[thelist] Problems with prototypal inheritance in JavaScript

Andrew Clover and-evolt at doxdesk.com
Fri May 23 18:53:29 CDT 2008

Jay Turley wrote:

> /* ThingList object */
> function ThingList() {
>     this.__proto__.initialize(arguments);
>     //this.initialize(arguments);
> }
> ThingList.prototype = new MYNAMESPACE.util.Hash(); // Prototypal inheritance
> // public methods
> //PropertyList.prototype.initialize = function(arguments) {
>     // prototypal inheritance does not support calling
>     // the superclass constructor
>     // Had to reference the __proto__ in the constructor above. Why? Not sure.
> //};

[Note: I am assuming PropertyList is a typo/previous version and it is 
meant to be ThingList].

You're being bitten by a few different confusing aspects of JavaScript's 
gratuitously-different-from-every-other-language object model at once here.

Firstly, this.__proto__.initialize() is not doing what you might think 
it is. 'this', during the constructor call, is a new object whose 
__proto__ is ThingList.prototype. So 'this.__proto__.initialize()' is 
actually calling 'ThingList.prototype.initialize()'. Because you have 
currently commented that out, it will end up calling 

However, 'this' inside your call to 'this.__proto__.initialize()' will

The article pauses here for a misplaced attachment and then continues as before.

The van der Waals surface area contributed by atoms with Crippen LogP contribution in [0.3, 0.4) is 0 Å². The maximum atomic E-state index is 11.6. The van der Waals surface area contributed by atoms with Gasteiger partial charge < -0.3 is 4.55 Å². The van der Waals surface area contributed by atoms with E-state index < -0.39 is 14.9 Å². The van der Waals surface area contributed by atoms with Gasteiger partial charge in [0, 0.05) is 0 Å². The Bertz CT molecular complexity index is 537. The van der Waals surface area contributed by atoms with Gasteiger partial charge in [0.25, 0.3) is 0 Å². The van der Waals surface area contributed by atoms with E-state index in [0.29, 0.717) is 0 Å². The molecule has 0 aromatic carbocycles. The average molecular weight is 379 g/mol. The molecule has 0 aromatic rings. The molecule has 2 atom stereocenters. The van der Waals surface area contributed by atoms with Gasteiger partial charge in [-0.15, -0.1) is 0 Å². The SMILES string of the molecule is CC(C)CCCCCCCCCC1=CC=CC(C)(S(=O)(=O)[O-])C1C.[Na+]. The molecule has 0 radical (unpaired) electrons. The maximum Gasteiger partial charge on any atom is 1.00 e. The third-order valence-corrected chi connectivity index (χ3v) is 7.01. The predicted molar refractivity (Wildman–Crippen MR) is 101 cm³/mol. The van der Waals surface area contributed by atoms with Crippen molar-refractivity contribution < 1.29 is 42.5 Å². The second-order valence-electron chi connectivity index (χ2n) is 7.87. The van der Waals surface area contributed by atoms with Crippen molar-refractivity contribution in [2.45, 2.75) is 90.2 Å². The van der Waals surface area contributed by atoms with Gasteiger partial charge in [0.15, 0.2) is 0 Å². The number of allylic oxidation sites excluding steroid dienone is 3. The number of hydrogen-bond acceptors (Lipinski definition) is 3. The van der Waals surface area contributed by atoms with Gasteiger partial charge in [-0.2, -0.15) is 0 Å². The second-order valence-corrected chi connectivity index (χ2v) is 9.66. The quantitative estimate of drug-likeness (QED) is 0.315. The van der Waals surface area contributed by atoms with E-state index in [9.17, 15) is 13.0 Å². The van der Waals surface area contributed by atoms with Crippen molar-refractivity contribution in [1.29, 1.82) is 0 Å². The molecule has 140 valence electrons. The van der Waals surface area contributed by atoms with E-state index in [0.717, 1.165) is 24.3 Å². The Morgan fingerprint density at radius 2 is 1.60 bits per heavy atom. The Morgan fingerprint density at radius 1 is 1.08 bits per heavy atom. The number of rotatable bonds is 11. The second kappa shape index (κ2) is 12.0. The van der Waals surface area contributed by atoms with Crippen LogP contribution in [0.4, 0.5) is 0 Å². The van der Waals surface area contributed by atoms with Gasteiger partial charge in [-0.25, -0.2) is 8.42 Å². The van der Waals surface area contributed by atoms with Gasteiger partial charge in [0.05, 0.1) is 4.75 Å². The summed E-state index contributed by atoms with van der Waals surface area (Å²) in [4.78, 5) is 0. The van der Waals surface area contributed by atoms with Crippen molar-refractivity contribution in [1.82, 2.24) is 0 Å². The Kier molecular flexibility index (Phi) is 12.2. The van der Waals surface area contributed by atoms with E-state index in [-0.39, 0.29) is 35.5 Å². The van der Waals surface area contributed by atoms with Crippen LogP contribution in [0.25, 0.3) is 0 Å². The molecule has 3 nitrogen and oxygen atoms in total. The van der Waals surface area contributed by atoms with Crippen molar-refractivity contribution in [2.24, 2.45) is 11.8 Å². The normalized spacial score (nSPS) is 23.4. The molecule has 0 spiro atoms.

not be the same object as the 'this' in the constructor (the new object, 
empty except for its __proto__). When you call a method with 
'something.method()', the 'something' becomes 'this' inside that call. 
So for 'this.__proto__.initialize()', which ends up calling 
'Hash.prototype.initialize()', 'this' is actually equal to 
'this.__proto__' (ie.: 'ThingList.prototype').

'Hash.prototype.initialize()' then writes the properties to the 
'ThingList.prototype' object, *not* the new object! This means you'll 
actually get only one set _length/_items/_keys properties, shared 
between all instances of ThingList, and they'll reset to empty every 
time you create a new ThingList!

You can use Function.apply() to call a method with 'this' set to 
something other than the object you're calling the method on, so 
'initialize.apply(this, arguments)' is better*. However don't call it in 
the constructor where you are at the moment; a constructor should always 
call its *own* initialiser (and, in the kind of object model you're 
using here, it shouldn't ever do anything else). The 
'this.initialize(arguments)' line was right all along.

Instead, have the initialiser call its base class's initialiser as the 
first thing it does. You can obtain a base class method explicitly:

     Hash.prototype.initialize.apply(this, arguments);

You could alternatively try to get the superclass automatically using 
'ThingList.prototype.__proto__' if you really want, though it's more 
typing for not much benefit; you *can't* really do it by looking at 
'this' because you can't be sure how many inheritance levels down 'this' 
will be if ThingList has itself been subclassed.

(* - Side note: If you need to support IE5.0, which doesn't give you 
Function.apply(), then either take the long way round:

     this._tempmethod= Hash.prototype.initialize;

Or, detect the lack of Function.apply() and hack Function.prototype to 
add the missing method in a similar way.)

And Clover
mailto:and at doxdesk.com

More information about the thelist mailing list